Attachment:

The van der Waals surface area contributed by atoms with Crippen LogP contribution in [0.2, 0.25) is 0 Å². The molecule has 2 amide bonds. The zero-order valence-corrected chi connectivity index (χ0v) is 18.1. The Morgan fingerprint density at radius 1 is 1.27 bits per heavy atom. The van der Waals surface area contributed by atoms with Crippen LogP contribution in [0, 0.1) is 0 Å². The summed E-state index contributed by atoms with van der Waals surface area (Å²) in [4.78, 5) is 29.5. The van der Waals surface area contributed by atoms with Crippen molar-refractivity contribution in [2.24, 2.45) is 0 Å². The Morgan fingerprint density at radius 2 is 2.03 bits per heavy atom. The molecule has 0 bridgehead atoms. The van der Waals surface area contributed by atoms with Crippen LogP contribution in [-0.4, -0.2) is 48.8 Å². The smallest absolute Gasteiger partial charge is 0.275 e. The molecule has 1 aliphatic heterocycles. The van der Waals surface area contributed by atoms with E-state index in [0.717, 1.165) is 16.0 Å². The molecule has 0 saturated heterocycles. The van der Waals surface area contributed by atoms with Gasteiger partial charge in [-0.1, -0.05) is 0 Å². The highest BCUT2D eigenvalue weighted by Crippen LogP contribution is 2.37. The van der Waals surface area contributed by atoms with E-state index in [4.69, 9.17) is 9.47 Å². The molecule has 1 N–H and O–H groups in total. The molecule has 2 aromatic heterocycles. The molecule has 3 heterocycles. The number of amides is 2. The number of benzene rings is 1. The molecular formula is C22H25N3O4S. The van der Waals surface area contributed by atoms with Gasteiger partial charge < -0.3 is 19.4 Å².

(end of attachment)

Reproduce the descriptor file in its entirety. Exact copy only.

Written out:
The van der Waals surface area contributed by atoms with Crippen LogP contribution in [0.2, 0.25) is 0 Å². The molecule has 2 amide bonds. The zero-order valence-corrected chi connectivity index (χ0v) is 18.1. The Morgan fingerprint density at radius 1 is 1.27 bits per heavy atom. The van der Waals surface area contributed by atoms with Crippen LogP contribution in [0, 0.1) is 0 Å². The summed E-state index contributed by atoms with van der Waals surface area (Å²) in [4.78, 5) is 29.5. The van der Waals surface area contributed by atoms with Crippen molar-refractivity contribution in [2.24, 2.45) is 0 Å². The Morgan fingerprint density at radius 2 is 2.03 bits per heavy atom. The molecule has 0 bridgehead atoms. The van der Waals surface area contributed by atoms with Crippen LogP contribution in [-0.4, -0.2) is 48.8 Å². The smallest absolute Gasteiger partial charge is 0.275 e. The molecule has 1 aliphatic heterocycles. The van der Waals surface area contributed by atoms with E-state index in [0.717, 1.165) is 16.0 Å². The molecule has 0 saturated heterocycles. The van der Waals surface area contributed by atoms with Gasteiger partial charge in [-0.1, -0.05) is 0 Å². The highest BCUT2D eigenvalue weighted by Crippen LogP contribution is 2.37. The van der Waals surface area contributed by atoms with E-state index in [4.69, 9.17) is 9.47 Å². The molecule has 1 N–H and O–H groups in total. The molecule has 2 aromatic heterocycles. The molecule has 3 heterocycles. The number of amides is 2. The number of benzene rings is 1. The molecular formula is C22H25N3O4S. The van der Waals surface area contributed by atoms with Gasteiger partial charge < -0.3 is 19.4 Å².